- The Government’s role in making and enforcing law is a common grace provision. Therefore, it is there to serve everyone. It is not a special grace provision for the church only.
It is for those reasons that I cannot agree with those people arguing for an exceptionalist approach. I will go into more detail on point 2 in a separate post. However, I want to explain a little more of my general concerns with point 3 here.
If we believe that the Government is there as part of God’s common grace provision for all people, then our engagement with what they do should be out of concern not just for ourselves but for wider society.
My concern therefore with the Government’s COVID-19 measures is not that they are the right ones but that Christians should be given a free pass on them. My concern is that the measures are themselves wrong. Now I want to be clear at this stage that I am assuming good faith on the part of Boris Johnson and Matt Hancock. Some of us may find that hard on past political evidence. However, I do think we’ve seen a genuine attempt to respond to a difficult, no win situation. Boris is not instinctively authoritarian. Nor does the narrative that he is some blood thirsty murderer willing to sacrifice the elderly on the COVID altar of economics fit the evidence. I believe they are genuinely seeking to save lives. I just happen to believe they have got things wrong on this occasion.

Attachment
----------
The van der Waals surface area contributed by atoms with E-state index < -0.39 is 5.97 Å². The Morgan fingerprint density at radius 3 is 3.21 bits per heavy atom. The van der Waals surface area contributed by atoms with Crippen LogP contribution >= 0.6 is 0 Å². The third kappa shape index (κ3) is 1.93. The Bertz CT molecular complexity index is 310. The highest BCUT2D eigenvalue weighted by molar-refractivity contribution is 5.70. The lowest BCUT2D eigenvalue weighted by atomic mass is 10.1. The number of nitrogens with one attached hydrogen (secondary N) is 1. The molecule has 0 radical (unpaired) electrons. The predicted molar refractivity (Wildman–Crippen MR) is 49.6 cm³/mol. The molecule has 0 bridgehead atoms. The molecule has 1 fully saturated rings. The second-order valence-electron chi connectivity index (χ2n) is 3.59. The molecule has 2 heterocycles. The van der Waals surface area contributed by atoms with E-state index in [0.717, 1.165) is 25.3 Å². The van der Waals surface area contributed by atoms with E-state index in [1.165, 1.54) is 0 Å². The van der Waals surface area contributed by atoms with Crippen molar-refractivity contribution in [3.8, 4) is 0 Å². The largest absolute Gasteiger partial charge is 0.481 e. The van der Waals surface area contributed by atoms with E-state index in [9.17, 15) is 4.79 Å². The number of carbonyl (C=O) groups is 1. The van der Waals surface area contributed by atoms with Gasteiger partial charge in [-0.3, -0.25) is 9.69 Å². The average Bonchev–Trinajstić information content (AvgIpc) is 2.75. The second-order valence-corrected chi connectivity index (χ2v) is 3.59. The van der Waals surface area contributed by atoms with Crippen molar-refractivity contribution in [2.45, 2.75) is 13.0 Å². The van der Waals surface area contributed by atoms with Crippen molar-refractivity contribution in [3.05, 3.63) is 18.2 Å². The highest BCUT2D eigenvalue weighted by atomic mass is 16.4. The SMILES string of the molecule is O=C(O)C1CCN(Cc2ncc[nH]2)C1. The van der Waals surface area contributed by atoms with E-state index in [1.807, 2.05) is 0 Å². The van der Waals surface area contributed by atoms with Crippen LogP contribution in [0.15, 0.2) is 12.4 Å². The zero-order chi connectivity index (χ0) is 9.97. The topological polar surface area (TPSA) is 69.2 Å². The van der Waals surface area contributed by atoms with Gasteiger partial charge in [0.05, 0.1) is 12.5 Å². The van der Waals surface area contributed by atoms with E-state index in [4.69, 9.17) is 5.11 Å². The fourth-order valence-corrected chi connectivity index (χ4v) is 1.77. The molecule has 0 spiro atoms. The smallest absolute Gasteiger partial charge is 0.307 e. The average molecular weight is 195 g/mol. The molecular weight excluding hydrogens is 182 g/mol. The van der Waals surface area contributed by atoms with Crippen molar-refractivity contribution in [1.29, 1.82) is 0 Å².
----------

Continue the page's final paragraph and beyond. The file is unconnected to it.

This means that my concern is not just for churches. My argument is not that because church is a good thing to the point where God will magically protect us if we show up, or that it is the one most important thing and therefore attending a building is so crucial that we should ask people to be willing to get sick and die for this. Rather, my argument is that churches have worked hard to make sure that they are COVID secure. But that means that so have lots of businesses and venues. I’m therefore not asking for churches to be given an exception. I’m asking for the rules to recognise that much of society is already functioning in a way that recognises the new normal.
This is important because what we are saying at this point is that we are willing to stand with and suffer with our local communities. I am not asking for something for me that I would not ask for my neighbour. If we benefit from a change here, then we want our neighbours to benefit too. If our neighbours (local businesses) don’t benefit, they we will not enjoy some privileges on our own but will endure this lockdown with them.
My basis for this is that first of all, I believe that whilst getting people together in one physical place is for many reasons the best and most ideal way of gathering for worship, I still think that using technology such as Zoom counts as a genuine obedience to Scripture’s command to gather.
Secondly and finally, whilst worship is important and central, so is witness. We will turn to that in our next article tomorrow.